Thread: SS109 load data
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Old February 1, 2020, 05:43 PM   #16
Join Date: March 4, 2005
Location: Ohio
Posts: 17,188
The off-center CG circles around the bore axis as the bullet goes down the tube. Think of it like a weight you are spinning on a string. The instance the muzzle releases the bullet, like letting go of the string, the bullet stars moving in a direction tangent to the side of the bore it was closest to and in the direction of the barrel twist. That fling is slow (usually on the order of inches to a couple of feet per second), but stays with the bullet all the way to the target, drifting to the side (or up or down or in any direction in between, depending on where the CG was when it cleared the muzzle). It lands at a distance from the POI that is the time of flight times the drift velocity it introduces.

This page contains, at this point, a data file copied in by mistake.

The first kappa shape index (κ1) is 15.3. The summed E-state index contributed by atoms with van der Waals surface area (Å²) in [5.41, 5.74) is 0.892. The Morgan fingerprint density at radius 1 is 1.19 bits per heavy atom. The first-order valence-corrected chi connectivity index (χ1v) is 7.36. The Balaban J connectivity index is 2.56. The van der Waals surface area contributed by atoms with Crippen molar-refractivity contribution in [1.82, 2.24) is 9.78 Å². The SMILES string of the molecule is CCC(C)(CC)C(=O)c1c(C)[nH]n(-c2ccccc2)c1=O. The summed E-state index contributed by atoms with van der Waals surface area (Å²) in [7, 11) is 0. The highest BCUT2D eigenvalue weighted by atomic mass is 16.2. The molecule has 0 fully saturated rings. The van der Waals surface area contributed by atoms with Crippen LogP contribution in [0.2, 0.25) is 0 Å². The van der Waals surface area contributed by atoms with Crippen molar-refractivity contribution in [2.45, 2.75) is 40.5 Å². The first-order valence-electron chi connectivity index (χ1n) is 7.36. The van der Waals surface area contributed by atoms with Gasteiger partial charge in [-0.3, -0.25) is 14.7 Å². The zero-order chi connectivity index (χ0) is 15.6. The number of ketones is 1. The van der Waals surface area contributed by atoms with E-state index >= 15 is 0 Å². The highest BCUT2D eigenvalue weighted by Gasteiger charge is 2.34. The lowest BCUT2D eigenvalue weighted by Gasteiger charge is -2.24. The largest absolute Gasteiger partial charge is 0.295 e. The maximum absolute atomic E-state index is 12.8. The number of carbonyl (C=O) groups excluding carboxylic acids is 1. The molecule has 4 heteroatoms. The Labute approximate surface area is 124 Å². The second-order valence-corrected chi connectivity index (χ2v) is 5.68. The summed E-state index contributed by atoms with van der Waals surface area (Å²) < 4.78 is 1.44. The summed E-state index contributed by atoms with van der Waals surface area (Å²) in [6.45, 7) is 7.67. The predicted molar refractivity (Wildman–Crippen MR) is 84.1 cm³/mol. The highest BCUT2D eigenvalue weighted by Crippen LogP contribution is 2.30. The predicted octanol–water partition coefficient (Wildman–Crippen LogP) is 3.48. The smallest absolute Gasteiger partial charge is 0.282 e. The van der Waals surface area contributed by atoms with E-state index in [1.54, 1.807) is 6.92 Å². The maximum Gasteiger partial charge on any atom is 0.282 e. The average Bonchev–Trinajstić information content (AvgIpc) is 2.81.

The wobble is also there and decreases the BC some by adding to drag a bit.

A horizontal torsion pendulum rests the bullet in a small trough and you can rotate it in the trough to see if the angle of suspension changes. Very slow process.

A bullet spinner does spin the bullet, as you describe. There are different designs out there. One created by Harold Vaughn uses compressed air to spin the bullet in a small tube and a vibration pickup to detect wobble. One created by Mid Tompkins that Bart B. has described before was a special collet made for a Dremel tool operated through an ammeter. The tool bullet was mounted in the collet and the tool turned on and if the bullet was unbalanced the motor's current demand would increase because of the added force needed to spin despite the axis wobbling (fighting the gyroscopic stabilizing tendency of the tool's own spin, plus some increase in bearing friction that would be associated with that).
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